Two deals that could consolidate four of the nation's largest health insurers will likely be challenged by the U.S. government, people familiar with the matter told The Wall Street Journal.
The Justice Department is expected to file lawsuits against Indianapolis-based Anthem and Hartford, Conn.-based Aetna this week or next. The challenges arrive after a yearlong review of the potential mergers.
Here are 10 things to know:
1. Upon news that the deals were in jeopardy with the DOJ, Anthem shares dipped 2.2 percent to $132.06 and Bloomfield, Conn.-based Cigna's fell 2.1 percent to $130.30. Aetna shares sank 2.7 percent to $115.15 and Louisville, Ky.-based Humana stocks slid 3.9 percent to $153.38, Bloomberg reported.
2. Aetna and Humana will most likely fight the challenge. Leerink Partners analyst Ana Gupte told Bloomberg there is a smaller possibility Anthem and Cigna will fight any lawsuit.
3. If the deals unwind, Anthem is required to pay a $1.85 billion breakup fee to Cigna per their agreement. Aetna will need to pay $1 billion to Humana per similar agreements, the New York Times reported.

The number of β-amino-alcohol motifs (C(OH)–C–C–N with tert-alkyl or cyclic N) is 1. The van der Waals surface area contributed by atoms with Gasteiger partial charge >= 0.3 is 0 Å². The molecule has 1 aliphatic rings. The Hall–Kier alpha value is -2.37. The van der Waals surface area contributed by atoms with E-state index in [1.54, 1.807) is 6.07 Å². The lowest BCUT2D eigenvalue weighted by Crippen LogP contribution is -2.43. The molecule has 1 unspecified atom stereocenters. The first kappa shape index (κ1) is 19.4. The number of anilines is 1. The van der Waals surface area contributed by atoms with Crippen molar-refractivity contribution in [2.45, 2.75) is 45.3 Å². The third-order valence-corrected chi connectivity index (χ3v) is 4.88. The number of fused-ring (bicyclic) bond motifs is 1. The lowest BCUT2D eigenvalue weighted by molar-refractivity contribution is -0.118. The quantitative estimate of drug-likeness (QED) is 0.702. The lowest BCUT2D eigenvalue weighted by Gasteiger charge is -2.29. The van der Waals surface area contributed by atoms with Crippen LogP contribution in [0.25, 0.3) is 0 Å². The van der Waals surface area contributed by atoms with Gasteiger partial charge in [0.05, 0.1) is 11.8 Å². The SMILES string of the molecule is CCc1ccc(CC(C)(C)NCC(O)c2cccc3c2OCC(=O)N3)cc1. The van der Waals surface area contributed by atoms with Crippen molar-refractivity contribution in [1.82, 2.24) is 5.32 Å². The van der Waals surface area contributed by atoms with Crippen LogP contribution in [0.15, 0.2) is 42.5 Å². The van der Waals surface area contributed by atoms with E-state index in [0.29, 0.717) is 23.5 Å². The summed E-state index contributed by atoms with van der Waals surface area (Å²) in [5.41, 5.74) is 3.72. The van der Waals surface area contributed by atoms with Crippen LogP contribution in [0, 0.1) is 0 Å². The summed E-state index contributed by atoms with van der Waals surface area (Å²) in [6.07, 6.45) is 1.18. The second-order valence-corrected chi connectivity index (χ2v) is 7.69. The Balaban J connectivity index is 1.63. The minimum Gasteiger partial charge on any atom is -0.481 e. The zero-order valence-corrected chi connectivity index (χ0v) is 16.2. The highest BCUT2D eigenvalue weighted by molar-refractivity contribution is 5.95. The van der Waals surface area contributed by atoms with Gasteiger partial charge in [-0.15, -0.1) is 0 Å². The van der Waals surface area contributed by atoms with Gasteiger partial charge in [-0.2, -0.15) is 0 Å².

5. The deals would heavily concentrate the health insurance industry, folding five of the largest insurers into three. Annual revenue for the top three — Minnetonka, Minn.-based UnitedHealth, Anthem and Aetna — would amount to more than $100 billion each, WSJ reported.
6. Approval of the Anthem-Cigna deal would establish the nation's largest insurer per enrollment, with more than 54 million policyholders, an annual revenue of $117 billion and national market share of about 29 percent.
7. Approval of the Aetna-Humana deal would result in the largest Medicare Advantage plan seller, with total revenue around $115 billion, WSJ reported. Humana claims 17 percent of the nation's Medicare Advantage plans, while Aetna has 7 percent. In states with the largest overlap, such as Missouri, that means the resulting insurer would control 50 percent of the Medicare Advantage market statewide, and 90 percent in some counties.
9. DOJ and state insurance regulator approval is required for both deals to go through. Aetna gained approval from 18 of 20 states where regulatory sign-off is required, and Anthem garnered approval in 10 of 24 states, according to Bloomberg.
10. If both deals are withdrawn, 2015 would no longer be the largest year ever for mergers and acquisitions globally, the New York Times reported.
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